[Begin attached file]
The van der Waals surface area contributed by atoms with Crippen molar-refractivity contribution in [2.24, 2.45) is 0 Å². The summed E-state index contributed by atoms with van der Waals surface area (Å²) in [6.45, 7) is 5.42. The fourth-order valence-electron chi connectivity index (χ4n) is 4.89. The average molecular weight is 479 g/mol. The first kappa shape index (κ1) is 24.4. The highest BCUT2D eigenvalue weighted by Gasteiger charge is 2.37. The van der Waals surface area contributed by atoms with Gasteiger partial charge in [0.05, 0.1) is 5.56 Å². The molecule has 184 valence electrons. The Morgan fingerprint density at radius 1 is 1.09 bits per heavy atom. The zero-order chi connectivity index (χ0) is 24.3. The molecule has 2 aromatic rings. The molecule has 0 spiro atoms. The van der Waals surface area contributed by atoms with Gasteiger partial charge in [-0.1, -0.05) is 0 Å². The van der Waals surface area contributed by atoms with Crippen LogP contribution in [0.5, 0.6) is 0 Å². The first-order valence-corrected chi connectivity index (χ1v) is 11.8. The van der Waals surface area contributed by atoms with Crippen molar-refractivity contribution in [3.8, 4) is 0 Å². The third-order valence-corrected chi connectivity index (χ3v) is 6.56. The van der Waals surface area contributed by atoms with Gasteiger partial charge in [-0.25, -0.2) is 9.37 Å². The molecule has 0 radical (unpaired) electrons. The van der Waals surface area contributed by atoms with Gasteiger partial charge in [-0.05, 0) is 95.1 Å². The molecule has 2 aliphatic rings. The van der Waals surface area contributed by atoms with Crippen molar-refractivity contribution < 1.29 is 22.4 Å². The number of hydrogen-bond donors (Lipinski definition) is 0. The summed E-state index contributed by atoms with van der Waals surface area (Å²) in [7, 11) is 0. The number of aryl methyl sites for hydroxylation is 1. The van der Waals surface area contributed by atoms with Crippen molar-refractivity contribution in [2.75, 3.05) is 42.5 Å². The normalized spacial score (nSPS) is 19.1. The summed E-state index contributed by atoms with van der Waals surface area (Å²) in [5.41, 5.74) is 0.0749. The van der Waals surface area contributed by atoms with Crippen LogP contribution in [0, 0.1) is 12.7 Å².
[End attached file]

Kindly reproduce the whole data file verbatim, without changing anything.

The van der Waals surface area contributed by atoms with Crippen molar-refractivity contribution in [2.24, 2.45) is 0 Å². The summed E-state index contributed by atoms with van der Waals surface area (Å²) in [6.45, 7) is 5.42. The fourth-order valence-electron chi connectivity index (χ4n) is 4.89. The average molecular weight is 479 g/mol. The first kappa shape index (κ1) is 24.4. The highest BCUT2D eigenvalue weighted by Gasteiger charge is 2.37. The van der Waals surface area contributed by atoms with Gasteiger partial charge in [0.05, 0.1) is 5.56 Å². The molecule has 184 valence electrons. The Morgan fingerprint density at radius 1 is 1.09 bits per heavy atom. The zero-order chi connectivity index (χ0) is 24.3. The molecule has 2 aromatic rings. The molecule has 0 spiro atoms. The van der Waals surface area contributed by atoms with Gasteiger partial charge in [-0.1, -0.05) is 0 Å². The van der Waals surface area contributed by atoms with Crippen LogP contribution in [0.5, 0.6) is 0 Å². The first-order valence-corrected chi connectivity index (χ1v) is 11.8. The van der Waals surface area contributed by atoms with Crippen molar-refractivity contribution in [3.8, 4) is 0 Å². The third-order valence-corrected chi connectivity index (χ3v) is 6.56. The van der Waals surface area contributed by atoms with Gasteiger partial charge in [-0.25, -0.2) is 9.37 Å². The molecule has 0 radical (unpaired) electrons. The van der Waals surface area contributed by atoms with Gasteiger partial charge in [-0.05, 0) is 95.1 Å². The molecule has 2 aliphatic rings. The van der Waals surface area contributed by atoms with Crippen molar-refractivity contribution < 1.29 is 22.4 Å². The number of hydrogen-bond donors (Lipinski definition) is 0. The summed E-state index contributed by atoms with van der Waals surface area (Å²) in [7, 11) is 0. The number of aryl methyl sites for hydroxylation is 1. The van der Waals surface area contributed by atoms with Crippen molar-refractivity contribution in [2.75, 3.05) is 42.5 Å². The normalized spacial score (nSPS) is 19.1. The summed E-state index contributed by atoms with van der Waals surface area (Å²) in [5.41, 5.74) is 0.0749. The van der Waals surface area contributed by atoms with Crippen LogP contribution in [0, 0.1) is 12.7 Å².